The generic drug industry estimates that it now takes about 2 1/2 years on average to gain FDA approval to sell their drugs. Negotiations between the industry and the Food and Drug Administration are scheduled to begin on February 28.

Generic drugs accounted for about 75% of all prescription medications sold in this country in 2010.

According to figures from the FDA, U.S. drug plants are inspected about every two years after they have been certified, while foreign facilities are not inspected for much longer periods of time. The latest figures from the FDA show that about 40% of the drugs in the U.S. are imported.

A government report in 2010 stated that about 64% of the 3,700 foreign drug facilities may never have been inspected by the agency. The Obama administration has supported user fees for generic drugs, as shown by the fact that his proposed budget included $40 million in anticipated revenue from such fees in 2012.

(4/22/10)- For the second time within a year, the U.S. Food and Drug Administration (FDA) sent a warning letter to Apotex Inc., Canada's biggest drug company concerning safety violations at its manufacturing plant in Toronto. The earlier violations had occurred at the company's manufacturing facility in Etiobicoke, Ontario in 2008.

Apotex is the eighth-largest provider of generics in this country with sales last year of $879 million, according to IMS Health, the drug-data firm. The letter also said the company had failed t notify regulators in a timely fashion about the problems.

In 2009, Apotex filled 94 million prescriptions in the U.S., according to IMS. Generic drugs account for 75% of the total prescriptions filled in this country in 2009.

According to the law, it is illegal to bring Canadian drugs into this country even if it is for your own use. Whenever legislation has been introduced in Congress to allow the importation of Canadian drugs into the country, opponents have used the safety of foreign drugs to defeat passage of the law.

(9/23/08)- The U.S. Food and Drug Administration banned imports of more than 30 generic drugs made by Ranbaxy Laboratories Ltd., of India, because of concerns about the "seriousness and extent" of violations at two Ranbaxy plants in India. Consumers will not be affected by the bans because the drugs can be supplied by other generic drug makers, with the exception of the company's AIDS drug called Ganciclovir for which the company is the sole supplier in the United States.

Ranbaxy is the largest generic drug manufacturer in India with worldwide sales of $1.62 billion in 2007, of which $400 million took place in the U.S. The Japanese drug company Daiichi Sankyo Co., is in the process of taking over Ranbaxy in a $4.6 billion deal that is awaiting Indian governmental approval.

Ranbaxy is presently under investigation by the U.S. Justice Department for allegations of improperly manufacturing HIV drugs that were given to thousands of AIDS patients in Africa.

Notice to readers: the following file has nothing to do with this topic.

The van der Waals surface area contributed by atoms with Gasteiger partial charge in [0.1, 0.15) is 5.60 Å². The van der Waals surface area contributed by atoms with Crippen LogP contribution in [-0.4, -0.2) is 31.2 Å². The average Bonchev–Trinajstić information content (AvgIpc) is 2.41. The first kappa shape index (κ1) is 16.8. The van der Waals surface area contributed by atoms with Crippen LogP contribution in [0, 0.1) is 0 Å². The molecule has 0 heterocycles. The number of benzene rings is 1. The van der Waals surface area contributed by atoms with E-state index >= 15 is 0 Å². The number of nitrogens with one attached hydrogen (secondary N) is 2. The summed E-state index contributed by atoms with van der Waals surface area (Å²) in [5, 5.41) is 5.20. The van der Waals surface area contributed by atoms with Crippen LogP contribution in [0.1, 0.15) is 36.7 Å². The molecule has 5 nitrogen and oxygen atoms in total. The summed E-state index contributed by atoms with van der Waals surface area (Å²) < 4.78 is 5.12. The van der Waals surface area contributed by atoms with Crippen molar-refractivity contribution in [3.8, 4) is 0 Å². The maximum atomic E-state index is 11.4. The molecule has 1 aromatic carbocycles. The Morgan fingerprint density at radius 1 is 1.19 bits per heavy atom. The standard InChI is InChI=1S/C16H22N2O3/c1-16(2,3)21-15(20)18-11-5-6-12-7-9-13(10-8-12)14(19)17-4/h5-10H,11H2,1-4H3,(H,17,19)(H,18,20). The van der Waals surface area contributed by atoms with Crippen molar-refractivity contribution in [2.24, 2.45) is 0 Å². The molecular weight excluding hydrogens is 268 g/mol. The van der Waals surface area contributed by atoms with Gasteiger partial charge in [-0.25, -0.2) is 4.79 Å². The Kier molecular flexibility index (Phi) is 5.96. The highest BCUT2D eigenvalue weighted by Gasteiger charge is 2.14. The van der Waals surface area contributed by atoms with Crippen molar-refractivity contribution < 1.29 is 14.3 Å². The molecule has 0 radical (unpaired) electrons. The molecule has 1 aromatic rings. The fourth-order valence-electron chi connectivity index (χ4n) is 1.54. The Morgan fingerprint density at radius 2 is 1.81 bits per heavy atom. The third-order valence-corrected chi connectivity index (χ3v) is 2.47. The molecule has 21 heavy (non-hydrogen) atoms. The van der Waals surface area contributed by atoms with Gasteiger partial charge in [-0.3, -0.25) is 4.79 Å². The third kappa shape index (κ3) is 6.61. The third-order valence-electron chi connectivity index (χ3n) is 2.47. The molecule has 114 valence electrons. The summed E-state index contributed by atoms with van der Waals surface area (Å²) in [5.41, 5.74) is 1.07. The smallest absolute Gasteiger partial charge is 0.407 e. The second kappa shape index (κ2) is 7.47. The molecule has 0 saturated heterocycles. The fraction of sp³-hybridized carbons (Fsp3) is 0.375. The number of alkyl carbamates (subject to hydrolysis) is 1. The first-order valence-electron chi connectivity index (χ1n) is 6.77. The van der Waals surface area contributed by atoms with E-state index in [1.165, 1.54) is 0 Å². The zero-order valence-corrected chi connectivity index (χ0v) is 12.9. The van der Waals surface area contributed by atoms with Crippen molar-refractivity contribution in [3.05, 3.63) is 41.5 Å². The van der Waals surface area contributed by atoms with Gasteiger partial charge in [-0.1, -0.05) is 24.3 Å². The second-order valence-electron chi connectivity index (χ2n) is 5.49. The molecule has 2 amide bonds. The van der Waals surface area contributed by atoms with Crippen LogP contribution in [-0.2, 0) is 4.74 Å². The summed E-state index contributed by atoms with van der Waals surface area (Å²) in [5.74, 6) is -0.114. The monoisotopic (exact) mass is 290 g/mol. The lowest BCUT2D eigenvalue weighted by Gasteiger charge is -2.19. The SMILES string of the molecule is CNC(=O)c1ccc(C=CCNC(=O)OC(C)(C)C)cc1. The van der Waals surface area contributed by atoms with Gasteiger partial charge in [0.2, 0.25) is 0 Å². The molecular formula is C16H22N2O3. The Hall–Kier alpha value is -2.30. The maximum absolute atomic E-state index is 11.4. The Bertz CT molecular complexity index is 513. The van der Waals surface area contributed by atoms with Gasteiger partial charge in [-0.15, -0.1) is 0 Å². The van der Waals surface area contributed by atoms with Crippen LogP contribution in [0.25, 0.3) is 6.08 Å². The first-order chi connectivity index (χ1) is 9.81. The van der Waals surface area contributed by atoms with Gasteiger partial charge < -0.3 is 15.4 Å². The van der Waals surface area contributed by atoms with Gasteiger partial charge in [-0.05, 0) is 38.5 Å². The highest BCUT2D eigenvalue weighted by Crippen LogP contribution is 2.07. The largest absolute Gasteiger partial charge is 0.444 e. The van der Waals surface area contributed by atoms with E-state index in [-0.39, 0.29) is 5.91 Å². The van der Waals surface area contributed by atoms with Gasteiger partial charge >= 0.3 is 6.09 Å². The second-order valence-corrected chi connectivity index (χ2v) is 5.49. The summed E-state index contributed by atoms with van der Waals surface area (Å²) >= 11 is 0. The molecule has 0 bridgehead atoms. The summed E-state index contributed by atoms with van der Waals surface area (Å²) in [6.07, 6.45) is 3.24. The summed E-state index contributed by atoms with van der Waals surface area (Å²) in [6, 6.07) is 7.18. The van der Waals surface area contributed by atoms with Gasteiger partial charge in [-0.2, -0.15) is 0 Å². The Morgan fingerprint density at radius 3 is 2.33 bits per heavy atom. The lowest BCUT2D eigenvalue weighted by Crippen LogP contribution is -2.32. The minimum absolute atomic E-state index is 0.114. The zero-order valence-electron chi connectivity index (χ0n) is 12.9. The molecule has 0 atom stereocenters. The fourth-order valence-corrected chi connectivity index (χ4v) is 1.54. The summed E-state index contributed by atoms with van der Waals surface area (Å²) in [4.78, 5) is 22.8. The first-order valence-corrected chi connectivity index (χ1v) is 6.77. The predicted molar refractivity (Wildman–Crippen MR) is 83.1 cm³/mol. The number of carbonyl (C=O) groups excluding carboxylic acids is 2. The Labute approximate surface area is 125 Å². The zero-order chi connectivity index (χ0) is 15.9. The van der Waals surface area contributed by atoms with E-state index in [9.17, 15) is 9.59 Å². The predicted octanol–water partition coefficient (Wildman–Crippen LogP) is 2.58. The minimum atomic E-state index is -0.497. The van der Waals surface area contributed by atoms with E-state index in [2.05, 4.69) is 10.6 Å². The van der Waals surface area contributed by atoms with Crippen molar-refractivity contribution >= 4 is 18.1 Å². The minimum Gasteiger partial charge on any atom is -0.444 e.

It is unclear whether the ban might affect Ranbaxy's six-month exclusivity deal to produce Lipitor, Pfizer Inc.'s blockbuster cholesterol drug that comes off patent protection in 2011

Indian pharmaceutical exports are projected to hit $10 billion this year, up from $1.9 billion in 1999, according to Global Trade Information Systems, a U. S. supplier of international trade data, and IDFC-SKKI Securities, a Mumbai brokerage firm.

(5/2/08)- Melinda Beck wrote a recent article in the Health Journal column of the Wall St Journal entitled "Inexact Copies: How Generics Differ From Brand Names"

In the article Ms. Beck discusses the fact the human body may have different reactions to generic drugs from their reaction to brand name drugs. A main part of the article discussed what has what happened after Wellbutrin, the antidepressant drug made by Biovail Corp. of Canada, and marketed by GalxoSmithKline PLC of England, the generic version of this drug, named Budeprion XL 300 came onto the market. Budeprion XL is distributed by Teva Pharmaceuticals USA, the American subsidiary of the Israeli generic drug company Teva Pharmaceuticals.

The FDA approved a Budeprion XL in December 2006, and the drug immediately impacted the sales of Wellbutrin. The article pointed out, "But patients soon started logging complaints about Budeprion at PeoplesPharmacy,com, a Web site that has become a clearing house for medication gripes."

Joe Graedon, a pharmacist who runs People's Pharmacy with his wife alerted the FDA and also asked to run a test on Budeprion. Consumer Labs found that Budeprion dissoves faster, releasing 34% of the drug within the first two hours, compared with 8% for Wellbutrin.

Generics must have the same bioequivalency as the brand name drug, and thus they avoid the strenuous testing requirements that the FDA imposes before it will approve a drug for usage in the market. According to FDA guidelines the generic can produce blood levels as much as 20% below or 25% above the branded drug.

According to data from the Generic Pharmaceutical Association, a trade group for the generic drug industry, about 65% of all prescription drugs dispensed are for generic versions of the drugs.

The FDA conducted an investigation of the Wellbutrin matter and found that there was only "small differences" between it and the generic drug. Critics of the FDA report however said that the FDA relied on tests comparing a lower dosage of Wellbutrin and Budaprion- 150 mg-when it first approved the 300 mg version in 2006. The agency therefore did not have specific bioequivalence data on the 300- mg dose that had generated the complaints.

Bioequivalence tests are conducted on healthy people, not those who need the medication, according to FDA officials. 


Allan Rubin
updated March 4, 2020

To e-mail: or

Return to Home